Judge Denies Petition to Move Case to Juvenile Court

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LANCASTER, PA — A Manheim Township teenager charged with killing her older sister on February 22, 2021, had her decertification petition to move her case to juvenile court denied by Lancaster County Judge David R. Workman on July 18th.

The case involving defendant Claire Miller, now 16, will remain in adult court. Homicides are not considered delinquent acts in Pennsylvania, but minor defendants can petition to have the case heard in juvenile court.

Judge Workman filed his opinion on July 18, 2022, following a decertification hearing from June 27 to June 29, 2022.

Miller was 14 at the time she stabbed her 19-year-old sister, Helen, seven times in the face and neck. Miller called 911 and reported that she had killed her sister to police around 1:00 a.m. at her family’s home in the 1500 block of Clayton Road in Manheim Township.

The court considered seven factors in determining whether a transfer from adult court would serve the public interest:

  • The impact of the offense on the victims;
  • The impact of the offense on the community;
  • The threat to public safety or any individual posed by the child;
  • The nature and circumstances of the offense allegedly committed by the child;
  • The degree of the child’s culpability;
  • The adequacy and duration of dispositional alternatives available under this chapter and in the adult criminal justice system;
  • Whether the juvenile is amenable to treatment, supervision or rehabilitation as a juvenile consider the flowing factors: age, mental capacity, maturity, the degree of criminal sophistication exhibited by the child, previous records (if any), the nature and extent of any prior delinquent history, including success or failure or any previous attempts by the juvenile court to rehabilitate the child, whether the child can be rehabilitated prior to the expiration of the juvenile court jurisdiction, probation or institutional reports (if any), and any other relevant factors.
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Defense counsel argued and presented testimony during the hearing that Miller had a psychotic break that led to the killing, namely auditory command hallucinations coming from a woman that Miller attempted to silence by stabbing.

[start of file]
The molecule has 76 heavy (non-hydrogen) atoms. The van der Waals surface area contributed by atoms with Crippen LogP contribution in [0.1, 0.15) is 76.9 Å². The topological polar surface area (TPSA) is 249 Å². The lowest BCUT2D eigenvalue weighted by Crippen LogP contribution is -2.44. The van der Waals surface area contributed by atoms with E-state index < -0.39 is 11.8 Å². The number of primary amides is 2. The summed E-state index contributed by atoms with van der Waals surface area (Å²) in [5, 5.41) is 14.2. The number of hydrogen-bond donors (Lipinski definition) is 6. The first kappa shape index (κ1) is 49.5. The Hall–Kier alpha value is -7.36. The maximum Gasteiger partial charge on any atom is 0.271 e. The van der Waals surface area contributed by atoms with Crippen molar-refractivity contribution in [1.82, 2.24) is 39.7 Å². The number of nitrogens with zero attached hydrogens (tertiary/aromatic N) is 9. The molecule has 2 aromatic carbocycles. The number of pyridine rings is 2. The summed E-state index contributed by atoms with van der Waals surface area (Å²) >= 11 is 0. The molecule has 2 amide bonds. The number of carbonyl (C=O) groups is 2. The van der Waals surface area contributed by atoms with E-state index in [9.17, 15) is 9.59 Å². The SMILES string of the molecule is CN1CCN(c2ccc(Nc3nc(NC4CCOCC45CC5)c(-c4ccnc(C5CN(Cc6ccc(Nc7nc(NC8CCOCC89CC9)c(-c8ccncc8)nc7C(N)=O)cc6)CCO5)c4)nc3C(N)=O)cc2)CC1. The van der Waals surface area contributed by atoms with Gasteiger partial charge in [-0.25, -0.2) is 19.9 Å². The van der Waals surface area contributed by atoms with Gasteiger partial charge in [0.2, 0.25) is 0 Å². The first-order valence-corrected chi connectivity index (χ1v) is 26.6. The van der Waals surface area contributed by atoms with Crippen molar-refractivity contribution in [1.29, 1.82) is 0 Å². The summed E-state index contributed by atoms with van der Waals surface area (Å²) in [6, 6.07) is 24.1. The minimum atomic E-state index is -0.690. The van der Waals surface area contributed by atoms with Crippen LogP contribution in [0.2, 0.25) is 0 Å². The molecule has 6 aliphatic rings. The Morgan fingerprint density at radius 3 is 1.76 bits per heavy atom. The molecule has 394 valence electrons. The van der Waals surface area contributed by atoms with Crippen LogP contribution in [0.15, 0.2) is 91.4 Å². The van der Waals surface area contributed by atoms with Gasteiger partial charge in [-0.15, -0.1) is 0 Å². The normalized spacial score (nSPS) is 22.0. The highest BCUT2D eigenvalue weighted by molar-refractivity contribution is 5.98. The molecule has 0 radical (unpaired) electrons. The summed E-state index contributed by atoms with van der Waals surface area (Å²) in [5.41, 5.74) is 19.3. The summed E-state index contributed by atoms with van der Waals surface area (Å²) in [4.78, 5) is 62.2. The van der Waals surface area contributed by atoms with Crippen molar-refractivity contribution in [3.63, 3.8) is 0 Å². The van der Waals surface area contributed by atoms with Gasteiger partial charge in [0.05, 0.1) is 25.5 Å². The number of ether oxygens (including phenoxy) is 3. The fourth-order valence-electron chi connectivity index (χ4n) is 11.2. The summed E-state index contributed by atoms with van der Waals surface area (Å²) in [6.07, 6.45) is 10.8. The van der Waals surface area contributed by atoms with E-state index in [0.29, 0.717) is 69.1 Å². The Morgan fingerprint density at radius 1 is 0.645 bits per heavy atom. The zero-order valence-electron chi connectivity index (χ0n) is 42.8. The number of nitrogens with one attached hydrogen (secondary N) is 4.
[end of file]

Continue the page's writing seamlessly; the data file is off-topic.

“In reality, however, the stabbing occurred to the victim,” Judge Workman wrote.

In his opinion, Judge Workman mentioned the victim as vulnerable and defenseless, with a cognitive disability in cerebral palsy and inability to move without assistance. The parents were also considered as victims and Workman mentioned their desire to support Claire and see her get treatment for her mental health.

The impact on the community was significant, with some 400-600 community members offering support and the defendant’s school providing support and counseling to students. But the negative effect “stretches well beyond the local community,” Workman wrote.

Assistant District Attorney Amy Muller represented the Commonwealth in the proceedings and argued that Miller had not shown definitive progress in her mental health. It would not be possible to determine a timeline for which Miller would be mentally healthy, and in turn the public’s safety would be threatened.

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Muller presented evidence that the defendant texted a group of friends admitting to killing her sister and before calling police, turned off the family’s alarm system, threw or otherwise placed her phone into a neighbor’s snowbank after calling 911, and made multiple callous statements to police in the subsequent interview after the homicide.

“If she’s not treated as an adult or held in a state prison, she has a high chance of reoffending,” Muller argued during the final day of the hearing.

Workman sided with the Commonwealth’s argument Monday stating “it is not in the public interest to transfer Claire Miller to the juvenile court.” Miller was remanded to the Lancaster Youth Intervention detention program where she will remain until the next Interest of Justice Hearing, time and date to be determined.

Detective Steve Newman of the Manheim Township Police Department filed the charges which were approved by Assistant District Attorney Christine Wilson.

Assistant District Attorney Elaine Preli assisted in the proceedings.

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Information is subject to change at any time as additional details may emerge. Information, a criminal complaint, or an arrest is not a declaration of guilt. A suspect, arrestee, or defendant is presumed innocent until proven guilty in a court of law.

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